En conclusión, para que El Perú alcance a largo plazo la prosperidad económica, tendrá que mejorar la competitividad de sus recursos humanos y su sistema de educación superior.
Peru: Higher ground
As Peru’s economy continues to rapidly grow, the responsibility of keeping it on the road to economic development will increasingly fall on the shoulders of the country’s education system, particularly on its universities and technical institutes. According to data from the World Bank, Peru’s GDP has expanded an average of 7% over the course of the past five years, even amid an extremely weak exogenous environment. Indeed, much of this growth was due to increased revenues from exports with abnormally high commodity prices.
The ability to produce qualified professionals, particularly in key technology-related fields, is a vital ingredient to stimulating and sustaining economic growth, a fact recognised by the country’s National Education Plan 2005-15. Peruvian universities have fallen behind regional heavyweights Brazil and Argentina, but the implementation of a national accreditation system and increased budgetary spending should see the country gain ground in the mid-to-long-term.
Peru’s higher education system is broken into three segments: public universities, private universities, and vocational and technical institutes. Higher education in Peru dates to 1551 when the Universidad Nacional Mayor de San Marcos (National University of San Marcos) was created by royal decree, making it the oldest official university in the Americas.
Today, its strong tradition continues, as it remains one of the country’s top universities. In fact, Peru currently has 100 universities with more than 900,000 students, according to a census conducted by the National Assembly of Rectors (ANR) and the National Institute of Statistics (INEI) in 2010. However, despite its size and history, Peru still lags slightly behind regional peers when it comes to tertiary education.
According to QS University rankings, a globally recognised higher education assessor, the Pontificia Universidad Católica de Perú is the country’s preeminent university, followed by Universidad Nacional Mayor de San Marcos. When taken in a regional context, these universities rank 34th and 49th, respectively, in a list dominated by institutions from regional neighbours Brazil, Argentina, Mexico and Colombia.
These rankings place Peru in the middle of the pack in the broader context of Latin America, a position both the government and private sector would like to improve upon. Major issues that had previously hindered the development of higher education institutions in Peru, such as a lack of proper regulation, budget and accreditation system, are all being addressed in one form or another.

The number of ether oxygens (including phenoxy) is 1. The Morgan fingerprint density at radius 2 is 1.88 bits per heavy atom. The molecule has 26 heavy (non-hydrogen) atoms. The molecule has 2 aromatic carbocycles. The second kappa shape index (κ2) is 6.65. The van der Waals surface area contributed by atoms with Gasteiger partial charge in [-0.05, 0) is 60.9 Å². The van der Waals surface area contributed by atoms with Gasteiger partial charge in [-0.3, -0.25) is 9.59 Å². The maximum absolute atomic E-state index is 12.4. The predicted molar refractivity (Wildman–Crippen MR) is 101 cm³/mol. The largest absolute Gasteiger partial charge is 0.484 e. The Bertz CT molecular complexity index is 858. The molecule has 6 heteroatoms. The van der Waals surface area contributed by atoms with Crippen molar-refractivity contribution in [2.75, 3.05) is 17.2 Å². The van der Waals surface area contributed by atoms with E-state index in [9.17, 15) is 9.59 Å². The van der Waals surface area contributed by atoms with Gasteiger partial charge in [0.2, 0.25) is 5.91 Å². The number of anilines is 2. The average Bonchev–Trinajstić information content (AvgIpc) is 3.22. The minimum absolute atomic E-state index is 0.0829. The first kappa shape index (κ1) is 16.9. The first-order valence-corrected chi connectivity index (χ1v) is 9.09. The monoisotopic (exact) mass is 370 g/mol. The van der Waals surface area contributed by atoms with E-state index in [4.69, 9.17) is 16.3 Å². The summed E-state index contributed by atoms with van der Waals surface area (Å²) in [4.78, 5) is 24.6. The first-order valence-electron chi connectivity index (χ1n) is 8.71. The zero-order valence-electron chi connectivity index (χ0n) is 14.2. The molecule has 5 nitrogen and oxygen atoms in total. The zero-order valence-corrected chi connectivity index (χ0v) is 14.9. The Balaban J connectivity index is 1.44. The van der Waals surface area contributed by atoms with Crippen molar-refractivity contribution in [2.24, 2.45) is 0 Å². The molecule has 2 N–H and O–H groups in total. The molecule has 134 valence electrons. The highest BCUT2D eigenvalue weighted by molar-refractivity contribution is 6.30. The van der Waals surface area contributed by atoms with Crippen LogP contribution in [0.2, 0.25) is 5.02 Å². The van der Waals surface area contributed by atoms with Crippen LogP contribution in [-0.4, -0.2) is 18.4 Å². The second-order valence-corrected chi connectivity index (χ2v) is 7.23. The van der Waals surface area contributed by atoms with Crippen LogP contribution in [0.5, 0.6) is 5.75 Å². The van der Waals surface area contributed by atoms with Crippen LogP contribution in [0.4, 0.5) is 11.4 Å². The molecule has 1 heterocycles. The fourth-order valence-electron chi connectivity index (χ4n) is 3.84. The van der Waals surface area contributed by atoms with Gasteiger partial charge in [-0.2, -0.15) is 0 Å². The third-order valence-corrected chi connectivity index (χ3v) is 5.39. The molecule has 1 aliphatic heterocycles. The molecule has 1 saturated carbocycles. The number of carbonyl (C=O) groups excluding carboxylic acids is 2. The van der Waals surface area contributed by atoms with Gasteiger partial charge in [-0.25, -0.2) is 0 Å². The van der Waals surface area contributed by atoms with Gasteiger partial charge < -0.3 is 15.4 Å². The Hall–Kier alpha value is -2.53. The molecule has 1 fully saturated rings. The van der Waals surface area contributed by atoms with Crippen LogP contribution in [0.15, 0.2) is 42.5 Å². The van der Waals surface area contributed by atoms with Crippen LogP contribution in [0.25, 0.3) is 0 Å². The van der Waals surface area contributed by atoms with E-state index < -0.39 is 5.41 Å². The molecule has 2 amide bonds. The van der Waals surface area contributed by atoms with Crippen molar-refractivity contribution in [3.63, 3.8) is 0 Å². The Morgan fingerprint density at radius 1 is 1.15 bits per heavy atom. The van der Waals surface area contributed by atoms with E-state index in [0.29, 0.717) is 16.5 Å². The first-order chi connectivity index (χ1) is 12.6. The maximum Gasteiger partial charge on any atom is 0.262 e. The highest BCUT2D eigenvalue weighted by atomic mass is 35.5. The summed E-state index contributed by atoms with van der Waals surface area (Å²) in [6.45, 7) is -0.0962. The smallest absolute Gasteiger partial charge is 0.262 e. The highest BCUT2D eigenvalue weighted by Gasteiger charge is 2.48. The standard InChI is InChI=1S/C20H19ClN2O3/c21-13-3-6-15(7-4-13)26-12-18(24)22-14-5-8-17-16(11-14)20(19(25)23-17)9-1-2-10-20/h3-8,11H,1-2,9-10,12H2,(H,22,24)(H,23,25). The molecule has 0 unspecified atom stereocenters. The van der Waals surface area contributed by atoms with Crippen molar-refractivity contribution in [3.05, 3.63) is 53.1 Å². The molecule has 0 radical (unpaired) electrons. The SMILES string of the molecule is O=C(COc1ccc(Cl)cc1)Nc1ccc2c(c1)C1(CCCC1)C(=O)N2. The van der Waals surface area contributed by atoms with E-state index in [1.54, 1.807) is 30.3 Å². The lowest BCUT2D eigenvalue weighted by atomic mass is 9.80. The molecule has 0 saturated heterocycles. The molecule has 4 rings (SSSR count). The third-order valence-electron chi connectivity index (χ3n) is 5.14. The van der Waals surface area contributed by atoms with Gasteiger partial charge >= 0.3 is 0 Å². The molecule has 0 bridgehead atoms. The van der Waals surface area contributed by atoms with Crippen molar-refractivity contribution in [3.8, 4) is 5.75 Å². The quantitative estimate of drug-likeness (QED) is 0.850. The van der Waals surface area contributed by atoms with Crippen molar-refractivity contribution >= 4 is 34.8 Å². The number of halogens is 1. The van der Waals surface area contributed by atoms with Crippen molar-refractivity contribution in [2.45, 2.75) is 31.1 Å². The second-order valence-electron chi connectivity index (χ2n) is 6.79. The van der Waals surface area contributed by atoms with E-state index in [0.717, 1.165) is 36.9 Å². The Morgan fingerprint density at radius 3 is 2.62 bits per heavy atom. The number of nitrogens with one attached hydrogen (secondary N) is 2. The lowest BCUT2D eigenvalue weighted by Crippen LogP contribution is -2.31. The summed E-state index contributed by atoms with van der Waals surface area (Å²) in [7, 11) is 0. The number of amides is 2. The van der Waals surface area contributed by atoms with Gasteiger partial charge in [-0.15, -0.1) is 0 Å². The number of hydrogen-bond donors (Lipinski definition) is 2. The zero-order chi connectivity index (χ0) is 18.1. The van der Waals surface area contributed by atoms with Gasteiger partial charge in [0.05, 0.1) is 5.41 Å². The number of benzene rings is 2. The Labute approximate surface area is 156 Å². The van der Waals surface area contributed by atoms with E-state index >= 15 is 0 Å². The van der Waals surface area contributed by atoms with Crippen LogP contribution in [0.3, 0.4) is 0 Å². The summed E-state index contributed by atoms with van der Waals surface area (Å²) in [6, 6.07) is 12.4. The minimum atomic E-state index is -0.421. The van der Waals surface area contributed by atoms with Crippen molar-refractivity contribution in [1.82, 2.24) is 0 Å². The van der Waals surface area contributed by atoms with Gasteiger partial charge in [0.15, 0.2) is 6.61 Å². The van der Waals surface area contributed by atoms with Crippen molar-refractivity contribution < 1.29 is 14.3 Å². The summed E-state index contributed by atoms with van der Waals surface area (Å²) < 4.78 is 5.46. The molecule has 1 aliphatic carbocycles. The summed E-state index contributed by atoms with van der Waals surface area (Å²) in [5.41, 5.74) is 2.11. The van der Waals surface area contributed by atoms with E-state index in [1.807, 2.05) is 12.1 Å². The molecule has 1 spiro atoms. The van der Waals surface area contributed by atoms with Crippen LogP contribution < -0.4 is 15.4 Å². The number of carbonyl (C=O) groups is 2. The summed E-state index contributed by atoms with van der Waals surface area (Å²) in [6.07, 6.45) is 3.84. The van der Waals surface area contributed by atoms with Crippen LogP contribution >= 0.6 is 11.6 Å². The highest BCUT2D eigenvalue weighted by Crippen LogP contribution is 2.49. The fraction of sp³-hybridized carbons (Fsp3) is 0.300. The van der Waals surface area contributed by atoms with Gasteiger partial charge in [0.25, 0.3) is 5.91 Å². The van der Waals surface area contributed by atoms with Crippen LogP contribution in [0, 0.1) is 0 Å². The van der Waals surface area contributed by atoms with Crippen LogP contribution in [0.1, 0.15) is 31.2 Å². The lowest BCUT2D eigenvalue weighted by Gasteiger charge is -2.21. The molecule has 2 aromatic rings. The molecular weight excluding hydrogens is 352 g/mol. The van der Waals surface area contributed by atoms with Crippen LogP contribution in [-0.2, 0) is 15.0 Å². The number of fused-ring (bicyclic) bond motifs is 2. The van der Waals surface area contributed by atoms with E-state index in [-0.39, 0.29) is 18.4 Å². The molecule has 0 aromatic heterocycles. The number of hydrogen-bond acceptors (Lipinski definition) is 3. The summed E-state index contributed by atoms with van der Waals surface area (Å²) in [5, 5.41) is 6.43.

For example, Peru was one of the last South American countries to implement a national system of accreditation. Indeed, for much of its history, Peru’s tertiary education system lacked any form of universal accreditation system and, as such, standards among many of the nation’s colleges and universities lacked consistency and faltered over time. This changed in 2006 with the formation of the National Council for Evaluation, Accreditation and Certification of University Education (CONEAU). CONEAU was responsible for accrediting 54 of Peru’s 100 universities in its first five years of existence.
Preceding the creation of CONEAU was the establishment of the National Council for Authorisation of Universities (CONAFU), which also plays a supervisory role, assisting with the creation of new universities as well as the preservation of existing ones. More importantly, CONAFU is responsible for evaluating and certifying new and existing universities so that they may operate legally.
The addition of these two supervisory institutions has already had a positive effect on improving the country’s tertiary institutions; however, there is still work to be done. Indeed, the tertiary education system has grown 75% since 1996 – when CONAFU was established – from 56 universities to the current 100. Undergraduate enrolment during that period averaged annual growth of 6.24% according to the ANR, increasing from 335,714 students to 782,970.
Meanwhile, other obstacles remain, such as further integrating university programmes with private sector needs. For example, establishing dedicated research and technology centres next to or within university campuses is one of the most popular ways of advancing the science, technological and medical industries.
In fact, such a park is already planned in the southern region of Tacna, which is conveniently located adjacent to the Tacna Free Zone. Such collaboration between the private sector and tertiary education institutions is almost always useful and would go a long way towards improving human resource development in a wide variety of sectors, from mining, to banking, to agriculture.
On the other end of the spectrum, Peru’s spending on primary and secondary education still falls short of spending by regional peers. Insufficient preparation for university-level education often leaves schools spending precious time going through pre-university course material.
Fortunately, budgetary spending on education is indeed moving in the right direction. The 2012 national budget will once again bring expenditures on education to above 3% of GDP, with a nominal increase of 8% on 2011. However, these figures still look paltry in comparison to neighbouring Chile, where education spending will likely reach 5.5% in 2012. To attain long-term economic prosperity, Peru will need to improve the competitiveness of its human resources and its higher education system.